STUDIO SPOTLIGHT It was a year to forget for Universal Pictures. All year long, the studio just could not get a break at the box office as moviegoers rarely found interest in their slate of pictures. Did Universal execs actually think that people would pay top dollar to see films like Blues Brothers 2000 and BASEketball? Even with more releases than in 1997, nothing they offered grossed over $40M until the very end of the year which was too late to prevent some top studio honchos from being relieved of their duties.
1997's drought continued into 1998 for Universal with such duds as Half Baked ($17.4M), Kissing A Fool ($4.1M), and Blues Brothers 2000 which launched in a massive 2,507 theaters with an embarrassing $6.1M and finished with only $14M. The spring brought some star-driven hopefuls in Primary Colors, starring John Travolta, and Mercury Rising with Bruce Willis. Both were disappointments with $39M and $33M respectively. Universal had little to offer during the busy summer months as even critics' favorite Out of Sight failed to generate box office heat and got mobbed by the competition collecting just $37.5M.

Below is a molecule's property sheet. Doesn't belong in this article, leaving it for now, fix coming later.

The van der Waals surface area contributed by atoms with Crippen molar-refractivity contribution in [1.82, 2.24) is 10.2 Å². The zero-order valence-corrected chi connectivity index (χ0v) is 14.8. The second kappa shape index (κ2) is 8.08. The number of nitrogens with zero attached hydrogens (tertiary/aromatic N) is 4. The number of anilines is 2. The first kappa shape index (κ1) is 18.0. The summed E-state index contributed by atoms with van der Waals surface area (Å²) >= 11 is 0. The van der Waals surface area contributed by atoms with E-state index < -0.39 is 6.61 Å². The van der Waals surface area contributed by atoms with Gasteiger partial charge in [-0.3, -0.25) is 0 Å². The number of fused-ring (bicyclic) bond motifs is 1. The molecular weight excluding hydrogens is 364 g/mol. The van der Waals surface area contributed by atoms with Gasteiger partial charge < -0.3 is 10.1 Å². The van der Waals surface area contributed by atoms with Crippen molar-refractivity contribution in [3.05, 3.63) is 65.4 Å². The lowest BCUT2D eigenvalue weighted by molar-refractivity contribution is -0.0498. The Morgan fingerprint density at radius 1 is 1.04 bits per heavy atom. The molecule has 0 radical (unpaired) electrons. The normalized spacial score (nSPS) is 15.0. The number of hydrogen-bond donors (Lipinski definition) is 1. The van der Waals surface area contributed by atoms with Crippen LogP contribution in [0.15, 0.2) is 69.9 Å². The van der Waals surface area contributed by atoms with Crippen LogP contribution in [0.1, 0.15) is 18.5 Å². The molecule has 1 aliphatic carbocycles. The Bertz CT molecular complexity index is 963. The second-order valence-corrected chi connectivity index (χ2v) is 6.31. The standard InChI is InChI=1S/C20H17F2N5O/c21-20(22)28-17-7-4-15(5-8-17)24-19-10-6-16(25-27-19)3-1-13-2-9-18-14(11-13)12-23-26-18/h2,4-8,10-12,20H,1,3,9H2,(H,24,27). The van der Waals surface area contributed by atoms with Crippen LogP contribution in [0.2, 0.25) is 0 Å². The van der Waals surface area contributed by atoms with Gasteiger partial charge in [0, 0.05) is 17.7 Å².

Bride of Chucky actually delivered some decent Halloween business to the studio with over $32M in ticket sales for a not-so-expensive flick. The final two months saw all of Universal's hopes tied to four high-profile films. The first three turned out to be underachievers. The megaexpensive pics Meet Joe Black and Babe: Pig in the City have grossed $44M and $16M to date and generated lots of red ink for the Seagrams-owned studio while the less costly Psycho remake has scared up just $21M. However, Universal ended the year with a blockbuster performance from Patch Adams, starring Robin Williams, which finally gave the studio a number one opening in the final frame of the year. The comedy hit seems destined for a domestic gross of over $140M making it Universal's biggest hit in 18 months.
Other 1998 releases from Universal included Black Dog ($12.8M), Fear and Loathing in Las Vegas ($10.6M), BASEketball ($7M), and One True Thing ($23.3M).